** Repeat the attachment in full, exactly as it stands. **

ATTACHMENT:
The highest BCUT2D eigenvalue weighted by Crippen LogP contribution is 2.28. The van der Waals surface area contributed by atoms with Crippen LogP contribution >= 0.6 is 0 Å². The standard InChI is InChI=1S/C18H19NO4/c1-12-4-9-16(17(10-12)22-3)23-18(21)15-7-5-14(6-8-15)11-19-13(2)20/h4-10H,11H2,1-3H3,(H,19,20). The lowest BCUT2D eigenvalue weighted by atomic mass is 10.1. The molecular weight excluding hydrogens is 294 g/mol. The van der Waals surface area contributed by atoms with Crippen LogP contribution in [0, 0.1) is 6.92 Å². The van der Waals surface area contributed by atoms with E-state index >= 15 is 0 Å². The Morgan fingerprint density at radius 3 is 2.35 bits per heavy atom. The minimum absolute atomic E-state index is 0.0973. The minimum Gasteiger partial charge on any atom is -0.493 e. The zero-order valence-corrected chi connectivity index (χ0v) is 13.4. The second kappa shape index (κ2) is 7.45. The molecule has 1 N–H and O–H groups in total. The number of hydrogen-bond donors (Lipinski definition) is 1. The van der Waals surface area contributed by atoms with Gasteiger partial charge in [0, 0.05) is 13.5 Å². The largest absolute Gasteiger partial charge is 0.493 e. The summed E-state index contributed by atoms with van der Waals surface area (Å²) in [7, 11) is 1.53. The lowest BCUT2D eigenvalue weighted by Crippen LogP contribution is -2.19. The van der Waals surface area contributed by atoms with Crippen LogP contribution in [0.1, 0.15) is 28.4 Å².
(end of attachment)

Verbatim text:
The highest BCUT2D eigenvalue weighted by Crippen LogP contribution is 2.28. The van der Waals surface area contributed by atoms with Crippen LogP contribution >= 0.6 is 0 Å². The standard InChI is InChI=1S/C18H19NO4/c1-12-4-9-16(17(10-12)22-3)23-18(21)15-7-5-14(6-8-15)11-19-13(2)20/h4-10H,11H2,1-3H3,(H,19,20). The lowest BCUT2D eigenvalue weighted by atomic mass is 10.1. The molecular weight excluding hydrogens is 294 g/mol. The van der Waals surface area contributed by atoms with Crippen LogP contribution in [0, 0.1) is 6.92 Å². The van der Waals surface area contributed by atoms with E-state index >= 15 is 0 Å². The Morgan fingerprint density at radius 3 is 2.35 bits per heavy atom. The minimum absolute atomic E-state index is 0.0973. The minimum Gasteiger partial charge on any atom is -0.493 e. The zero-order valence-corrected chi connectivity index (χ0v) is 13.4. The second kappa shape index (κ2) is 7.45. The molecule has 1 N–H and O–H groups in total. The number of hydrogen-bond donors (Lipinski definition) is 1. The van der Waals surface area contributed by atoms with Gasteiger partial charge in [0, 0.05) is 13.5 Å². The largest absolute Gasteiger partial charge is 0.493 e. The summed E-state index contributed by atoms with van der Waals surface area (Å²) in [7, 11) is 1.53. The lowest BCUT2D eigenvalue weighted by Crippen LogP contribution is -2.19. The van der Waals surface area contributed by atoms with Crippen LogP contribution in [0.1, 0.15) is 28.4 Å².